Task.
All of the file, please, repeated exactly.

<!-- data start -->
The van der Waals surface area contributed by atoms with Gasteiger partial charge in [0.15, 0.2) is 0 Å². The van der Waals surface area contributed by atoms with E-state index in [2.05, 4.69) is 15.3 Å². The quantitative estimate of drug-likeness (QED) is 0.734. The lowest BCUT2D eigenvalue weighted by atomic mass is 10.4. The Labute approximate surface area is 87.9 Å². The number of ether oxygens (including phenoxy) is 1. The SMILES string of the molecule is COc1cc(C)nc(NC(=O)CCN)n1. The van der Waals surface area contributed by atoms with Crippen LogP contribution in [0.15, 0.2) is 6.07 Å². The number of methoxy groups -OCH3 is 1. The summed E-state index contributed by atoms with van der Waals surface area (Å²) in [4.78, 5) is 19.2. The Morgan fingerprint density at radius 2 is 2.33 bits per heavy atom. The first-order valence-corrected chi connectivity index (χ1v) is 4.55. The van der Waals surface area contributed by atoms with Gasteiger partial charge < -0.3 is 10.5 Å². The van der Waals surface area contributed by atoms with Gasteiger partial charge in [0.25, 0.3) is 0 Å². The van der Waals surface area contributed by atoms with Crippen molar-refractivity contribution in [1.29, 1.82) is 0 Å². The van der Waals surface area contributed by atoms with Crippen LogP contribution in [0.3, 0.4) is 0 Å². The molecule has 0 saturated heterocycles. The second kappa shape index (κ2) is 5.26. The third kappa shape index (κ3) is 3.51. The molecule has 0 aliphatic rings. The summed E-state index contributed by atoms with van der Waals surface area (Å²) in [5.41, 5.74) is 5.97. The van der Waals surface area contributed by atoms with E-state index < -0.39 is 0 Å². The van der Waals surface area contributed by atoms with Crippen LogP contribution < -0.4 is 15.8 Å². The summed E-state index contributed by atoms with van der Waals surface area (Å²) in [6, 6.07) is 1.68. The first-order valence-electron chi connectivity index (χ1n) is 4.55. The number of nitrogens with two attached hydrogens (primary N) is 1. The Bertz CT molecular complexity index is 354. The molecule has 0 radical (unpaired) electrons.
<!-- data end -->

The van der Waals surface area contributed by atoms with Gasteiger partial charge in [0.15, 0.2) is 0 Å². The van der Waals surface area contributed by atoms with E-state index in [2.05, 4.69) is 15.3 Å². The quantitative estimate of drug-likeness (QED) is 0.734. The lowest BCUT2D eigenvalue weighted by atomic mass is 10.4. The Labute approximate surface area is 87.9 Å². The number of ether oxygens (including phenoxy) is 1. The SMILES string of the molecule is COc1cc(C)nc(NC(=O)CCN)n1. The van der Waals surface area contributed by atoms with Crippen LogP contribution in [0.15, 0.2) is 6.07 Å². The number of methoxy groups -OCH3 is 1. The summed E-state index contributed by atoms with van der Waals surface area (Å²) in [4.78, 5) is 19.2. The Morgan fingerprint density at radius 2 is 2.33 bits per heavy atom. The first-order valence-corrected chi connectivity index (χ1v) is 4.55. The van der Waals surface area contributed by atoms with Gasteiger partial charge < -0.3 is 10.5 Å². The van der Waals surface area contributed by atoms with Gasteiger partial charge in [0.25, 0.3) is 0 Å². The van der Waals surface area contributed by atoms with Crippen molar-refractivity contribution in [1.29, 1.82) is 0 Å². The van der Waals surface area contributed by atoms with Crippen LogP contribution in [0.3, 0.4) is 0 Å². The molecule has 0 saturated heterocycles. The second kappa shape index (κ2) is 5.26. The third kappa shape index (κ3) is 3.51. The molecule has 0 aliphatic rings. The summed E-state index contributed by atoms with van der Waals surface area (Å²) in [5.41, 5.74) is 5.97. The van der Waals surface area contributed by atoms with E-state index < -0.39 is 0 Å². The van der Waals surface area contributed by atoms with Crippen LogP contribution < -0.4 is 15.8 Å². The summed E-state index contributed by atoms with van der Waals surface area (Å²) in [6, 6.07) is 1.68. The first-order valence-electron chi connectivity index (χ1n) is 4.55. The number of nitrogens with two attached hydrogens (primary N) is 1. The Bertz CT molecular complexity index is 354. The molecule has 0 radical (unpaired) electrons.